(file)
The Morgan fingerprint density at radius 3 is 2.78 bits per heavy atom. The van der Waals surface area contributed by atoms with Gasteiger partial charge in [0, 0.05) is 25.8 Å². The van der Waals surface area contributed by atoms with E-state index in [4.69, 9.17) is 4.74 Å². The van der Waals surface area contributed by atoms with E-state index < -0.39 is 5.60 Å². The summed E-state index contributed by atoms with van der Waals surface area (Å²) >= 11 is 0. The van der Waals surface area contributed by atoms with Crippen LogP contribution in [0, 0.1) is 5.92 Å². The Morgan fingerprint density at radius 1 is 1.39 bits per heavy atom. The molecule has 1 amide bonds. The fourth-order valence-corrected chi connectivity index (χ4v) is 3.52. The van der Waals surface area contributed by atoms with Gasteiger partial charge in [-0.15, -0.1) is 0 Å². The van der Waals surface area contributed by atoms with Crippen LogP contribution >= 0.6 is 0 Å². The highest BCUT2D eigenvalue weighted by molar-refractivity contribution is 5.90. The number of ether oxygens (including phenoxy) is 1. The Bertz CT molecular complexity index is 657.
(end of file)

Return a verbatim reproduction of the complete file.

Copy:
The Morgan fingerprint density at radius 3 is 2.78 bits per heavy atom. The van der Waals surface area contributed by atoms with Gasteiger partial charge in [0, 0.05) is 25.8 Å². The van der Waals surface area contributed by atoms with E-state index in [4.69, 9.17) is 4.74 Å². The van der Waals surface area contributed by atoms with E-state index < -0.39 is 5.60 Å². The summed E-state index contributed by atoms with van der Waals surface area (Å²) >= 11 is 0. The van der Waals surface area contributed by atoms with Crippen LogP contribution in [0, 0.1) is 5.92 Å². The Morgan fingerprint density at radius 1 is 1.39 bits per heavy atom. The molecule has 1 amide bonds. The fourth-order valence-corrected chi connectivity index (χ4v) is 3.52. The van der Waals surface area contributed by atoms with Gasteiger partial charge in [-0.15, -0.1) is 0 Å². The van der Waals surface area contributed by atoms with Crippen LogP contribution >= 0.6 is 0 Å². The highest BCUT2D eigenvalue weighted by molar-refractivity contribution is 5.90. The number of ether oxygens (including phenoxy) is 1. The Bertz CT molecular complexity index is 657.